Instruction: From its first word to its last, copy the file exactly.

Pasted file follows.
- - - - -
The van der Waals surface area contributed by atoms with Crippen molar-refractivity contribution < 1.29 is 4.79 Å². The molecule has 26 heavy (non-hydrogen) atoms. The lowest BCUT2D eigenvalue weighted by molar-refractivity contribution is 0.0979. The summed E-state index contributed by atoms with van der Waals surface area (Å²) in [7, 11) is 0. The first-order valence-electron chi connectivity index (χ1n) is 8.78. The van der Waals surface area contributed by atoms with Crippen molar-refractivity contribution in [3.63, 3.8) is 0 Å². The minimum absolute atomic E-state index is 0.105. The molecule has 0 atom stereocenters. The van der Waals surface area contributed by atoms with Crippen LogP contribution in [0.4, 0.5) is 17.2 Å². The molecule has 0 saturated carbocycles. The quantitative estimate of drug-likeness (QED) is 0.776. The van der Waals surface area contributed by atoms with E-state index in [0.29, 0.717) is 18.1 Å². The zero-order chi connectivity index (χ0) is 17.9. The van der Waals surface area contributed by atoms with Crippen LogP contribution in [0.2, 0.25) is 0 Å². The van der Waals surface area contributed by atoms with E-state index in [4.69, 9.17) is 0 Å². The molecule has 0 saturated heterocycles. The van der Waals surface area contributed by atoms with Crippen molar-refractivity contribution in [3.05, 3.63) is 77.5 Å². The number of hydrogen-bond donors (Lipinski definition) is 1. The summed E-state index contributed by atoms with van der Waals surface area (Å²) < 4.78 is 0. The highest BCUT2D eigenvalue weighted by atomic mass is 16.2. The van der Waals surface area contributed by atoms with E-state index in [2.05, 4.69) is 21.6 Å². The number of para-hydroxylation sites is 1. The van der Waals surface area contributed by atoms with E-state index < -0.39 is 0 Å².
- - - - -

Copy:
The van der Waals surface area contributed by atoms with Crippen molar-refractivity contribution < 1.29 is 4.79 Å². The molecule has 26 heavy (non-hydrogen) atoms. The lowest BCUT2D eigenvalue weighted by molar-refractivity contribution is 0.0979. The summed E-state index contributed by atoms with van der Waals surface area (Å²) in [7, 11) is 0. The first-order valence-electron chi connectivity index (χ1n) is 8.78. The van der Waals surface area contributed by atoms with Crippen molar-refractivity contribution in [3.63, 3.8) is 0 Å². The minimum absolute atomic E-state index is 0.105. The molecule has 0 atom stereocenters. The van der Waals surface area contributed by atoms with Crippen LogP contribution in [0.4, 0.5) is 17.2 Å². The molecule has 0 saturated carbocycles. The quantitative estimate of drug-likeness (QED) is 0.776. The van der Waals surface area contributed by atoms with E-state index in [0.29, 0.717) is 18.1 Å². The zero-order chi connectivity index (χ0) is 17.9. The van der Waals surface area contributed by atoms with Crippen LogP contribution in [0.2, 0.25) is 0 Å². The van der Waals surface area contributed by atoms with E-state index in [4.69, 9.17) is 0 Å². The molecule has 0 saturated heterocycles. The van der Waals surface area contributed by atoms with Crippen molar-refractivity contribution in [3.05, 3.63) is 77.5 Å². The number of hydrogen-bond donors (Lipinski definition) is 1. The summed E-state index contributed by atoms with van der Waals surface area (Å²) < 4.78 is 0. The highest BCUT2D eigenvalue weighted by atomic mass is 16.2. The van der Waals surface area contributed by atoms with E-state index in [2.05, 4.69) is 21.6 Å². The number of para-hydroxylation sites is 1. The van der Waals surface area contributed by atoms with E-state index < -0.39 is 0 Å².